If we apply the same idea to the Lord’s Prayer we have ‘your kingdom come – your will be done on earth as it is in heaven.’

 If the second half explains and amplifies the first then we have a definition of the kingdom of God – it is wherever on earth God’s will is done as it is in heaven.  To be in the kingdom is to submit to and obey God’s will. And that goes back to Jesus’ summing up of the Law in his ‘Jesus Creed’ – Love God, love your neighbour. Everything else flows from this.

Living the Jesus Creed is living in the Kingdom!


Life in the Kingdom

That’s why God’s kingdom can span past, present and future at the same time. Anyone at any time in history who has submitted their life to God’s will was living in God’s kingdom.

‘Once, having been asked by the Pharisees when the kingdom of God would come, Jesus replied, “The kingdom of God does not come with your careful observation, nor will people say, ‘Here it is,’ or ‘There it is,’ because the kingdom of God is within you.”’ (Luke 17:20-22)

Jesus started his ministry by talking about the kingdom, and calling people to repentance. The apostles, as they started their ministry continued the pattern of preaching that Jesus had started. They did not just preach about Jesus, but by their lives and their words they found receptive hearts in those who were prepared to turn their lives around and become citizens of God’s kingdom.

‘But when they believed Philip as he preached the good news of the kingdom of God and the name of Jesus Christ, they were baptized, both men and women.’ (Acts 8: 12)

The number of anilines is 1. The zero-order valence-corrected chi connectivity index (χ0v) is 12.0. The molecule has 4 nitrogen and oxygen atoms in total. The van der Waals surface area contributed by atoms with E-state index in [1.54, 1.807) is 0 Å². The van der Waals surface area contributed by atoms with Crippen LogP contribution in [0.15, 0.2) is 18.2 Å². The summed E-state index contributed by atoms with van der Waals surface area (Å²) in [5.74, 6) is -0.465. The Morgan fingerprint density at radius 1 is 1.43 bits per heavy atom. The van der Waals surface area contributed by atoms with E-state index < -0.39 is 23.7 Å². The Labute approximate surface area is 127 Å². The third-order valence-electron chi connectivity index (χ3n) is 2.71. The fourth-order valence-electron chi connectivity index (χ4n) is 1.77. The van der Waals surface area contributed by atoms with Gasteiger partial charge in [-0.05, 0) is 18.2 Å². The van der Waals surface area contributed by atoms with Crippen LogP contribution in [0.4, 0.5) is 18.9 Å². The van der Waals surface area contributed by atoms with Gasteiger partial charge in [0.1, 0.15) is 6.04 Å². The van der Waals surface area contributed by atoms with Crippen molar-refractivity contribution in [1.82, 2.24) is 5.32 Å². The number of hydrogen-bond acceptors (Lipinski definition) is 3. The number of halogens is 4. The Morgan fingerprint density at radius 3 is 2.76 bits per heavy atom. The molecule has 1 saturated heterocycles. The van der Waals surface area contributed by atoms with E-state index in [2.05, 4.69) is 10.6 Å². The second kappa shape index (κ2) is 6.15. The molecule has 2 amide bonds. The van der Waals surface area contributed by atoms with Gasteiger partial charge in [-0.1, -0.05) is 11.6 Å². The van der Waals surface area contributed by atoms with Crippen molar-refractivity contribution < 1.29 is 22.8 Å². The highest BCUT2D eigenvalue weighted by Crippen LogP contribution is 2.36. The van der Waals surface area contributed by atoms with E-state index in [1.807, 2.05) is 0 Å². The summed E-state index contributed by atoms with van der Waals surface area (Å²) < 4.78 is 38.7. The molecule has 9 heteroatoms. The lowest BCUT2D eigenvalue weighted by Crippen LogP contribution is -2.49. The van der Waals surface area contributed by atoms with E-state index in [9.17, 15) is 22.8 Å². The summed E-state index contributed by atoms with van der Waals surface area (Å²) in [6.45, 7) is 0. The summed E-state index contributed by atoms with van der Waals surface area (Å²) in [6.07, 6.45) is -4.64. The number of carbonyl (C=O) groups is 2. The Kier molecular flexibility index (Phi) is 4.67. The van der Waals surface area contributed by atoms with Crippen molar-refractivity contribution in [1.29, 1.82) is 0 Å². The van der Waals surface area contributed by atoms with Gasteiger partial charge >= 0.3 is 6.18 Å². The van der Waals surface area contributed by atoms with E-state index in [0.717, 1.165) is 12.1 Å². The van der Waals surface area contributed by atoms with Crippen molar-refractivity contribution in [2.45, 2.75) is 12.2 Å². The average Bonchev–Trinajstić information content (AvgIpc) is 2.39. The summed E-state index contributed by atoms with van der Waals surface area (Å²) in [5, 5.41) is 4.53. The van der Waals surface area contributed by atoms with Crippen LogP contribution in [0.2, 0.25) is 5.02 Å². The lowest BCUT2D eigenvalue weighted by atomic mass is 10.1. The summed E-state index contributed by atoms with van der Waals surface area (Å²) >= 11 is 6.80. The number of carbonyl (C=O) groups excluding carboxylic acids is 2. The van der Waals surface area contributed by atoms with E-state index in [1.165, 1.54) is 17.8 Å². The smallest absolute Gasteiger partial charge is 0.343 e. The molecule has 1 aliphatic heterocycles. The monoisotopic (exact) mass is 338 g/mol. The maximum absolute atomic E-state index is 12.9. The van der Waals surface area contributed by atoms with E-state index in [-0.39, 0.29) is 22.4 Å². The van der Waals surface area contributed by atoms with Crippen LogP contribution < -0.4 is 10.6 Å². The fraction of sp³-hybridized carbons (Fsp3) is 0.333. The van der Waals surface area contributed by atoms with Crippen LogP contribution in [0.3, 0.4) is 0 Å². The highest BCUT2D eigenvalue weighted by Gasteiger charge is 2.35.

Looking to the future But of course we also look to the future. We do not live in a perfect world at this moment in time, but one full of injustice, lacking in love, morally lacking despite glimmers of goodness and love. The vision that the Bible gives us is of a time when everything and everyone will be subject to God’s will as his kingdom is revealed in all its glory and Christ returns again.

‘To him who loves us and has freed us from our sins by his blood, and has made us to be a kingdom and priests to serve his God and Father—to him be glory and power for ever and ever! Amen.

Look, he is coming with the clouds, and every eye will see him, even those who pierced him; and all the peoples of the earth will mourn because of him. So shall it be! Amen.’ (Revelation 1:5-7)

FF Bruce comments: ‘When the Kingdom is fully come, God’s will shall be done on earth even as it is in heaven, but those who do His will to-day belong to His Kingdom here and now; they anticipate spiritually the conditions which are to appear universally when “the earth shall be filled with the knowledge of the glory of the Lord, as the waters cover the sea” (Hab. 2:14)….

‘Thus in every Christian sphere to-day, be it the Christian individual or the Christian Church, the Christian home or the Christian business-house, those qualities ought to be seen which are to characterise the golden age for which all creation longs.